Journal of cerebral blood flow and metabolism : official journal of the International Society of Cerebral Blood Flow and Metabolism

[(11)C]5-HTP and microPET are not suitable for pharmacodynamic studies in the rodent brain.

PMID 24084697


The PET tracer [(11)C]5-hydroxytryptophan ([(11)C]5-HTP), which is converted to [(11)C]5-hydroxytryptamine ([(11)C]5-HT) by aromatic amino acid decarboxylase (AADC), is thought to measure 5-HT synthesis rates. But can we measure these synthesis rates by kinetic modeling of [(11)C]5-HTP in rat? Male rats were scanned with [(11)C]5-HTP (60 minutes) after different treatments. Scans included arterial blood sampling and metabolite analysis. 5-HT synthesis rates were calculated by a two-tissue compartment model (2TCM) with irreversible tracer trapping or Patlak analysis. Carbidopa (inhibitor peripheral AADC) dose-dependently increased [(11)C]5-HTP brain uptake, but did not influence 2TCM parameters. Therefore, 10 mg/kg carbidopa was applied in all subsequent study groups. These groups included treatment with NSD 1015 (general AADC inhibitor) or p-chlorophenylalanine (PCPA, inhibitor of tryptophan hydroxylase, TPH). In addition, the effect of a low-tryptophan (Trp) diet was investigated. NSD 1015 or Trp depletion did not affect any model parameters, but PCPA reduced [(11)C]5-HTP uptake, and the k3. This was unexpected as NSD 1015 directly inhibits the enzyme converting [(11)C]5-HTP to [(11)C]5-HT, suggesting that trapping of radioactivity does not distinguish between parent tracer and its metabolites. As different results have been acquired in monkeys and humans, [(11)C]5-HTP-PET may be suitable for measuring 5-HT synthesis in primates, but not in rodents.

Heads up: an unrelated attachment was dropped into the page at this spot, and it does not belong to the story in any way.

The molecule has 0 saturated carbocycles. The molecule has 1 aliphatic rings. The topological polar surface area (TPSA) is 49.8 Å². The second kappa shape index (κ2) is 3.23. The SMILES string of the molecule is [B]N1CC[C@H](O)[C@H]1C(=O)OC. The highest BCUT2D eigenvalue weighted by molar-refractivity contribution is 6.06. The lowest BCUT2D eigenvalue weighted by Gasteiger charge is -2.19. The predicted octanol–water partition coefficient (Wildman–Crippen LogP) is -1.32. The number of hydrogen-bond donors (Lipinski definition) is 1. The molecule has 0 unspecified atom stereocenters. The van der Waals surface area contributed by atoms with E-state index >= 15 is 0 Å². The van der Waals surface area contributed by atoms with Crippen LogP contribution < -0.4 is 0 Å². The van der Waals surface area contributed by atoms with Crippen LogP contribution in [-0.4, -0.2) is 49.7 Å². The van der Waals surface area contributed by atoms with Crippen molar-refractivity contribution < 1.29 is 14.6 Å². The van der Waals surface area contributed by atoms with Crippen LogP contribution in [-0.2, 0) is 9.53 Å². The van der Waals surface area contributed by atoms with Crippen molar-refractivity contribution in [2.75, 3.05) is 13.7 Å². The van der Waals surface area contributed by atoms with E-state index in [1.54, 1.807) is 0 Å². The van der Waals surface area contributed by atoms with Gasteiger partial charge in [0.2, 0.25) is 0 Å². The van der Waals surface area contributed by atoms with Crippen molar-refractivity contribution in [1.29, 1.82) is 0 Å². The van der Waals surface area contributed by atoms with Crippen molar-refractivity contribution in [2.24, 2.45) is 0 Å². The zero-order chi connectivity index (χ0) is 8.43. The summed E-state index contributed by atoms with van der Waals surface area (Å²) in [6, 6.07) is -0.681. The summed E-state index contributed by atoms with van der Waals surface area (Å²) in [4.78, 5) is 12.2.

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Carbidopa, European Pharmacopoeia (EP) Reference Standard
C10H14N2O4 · H2O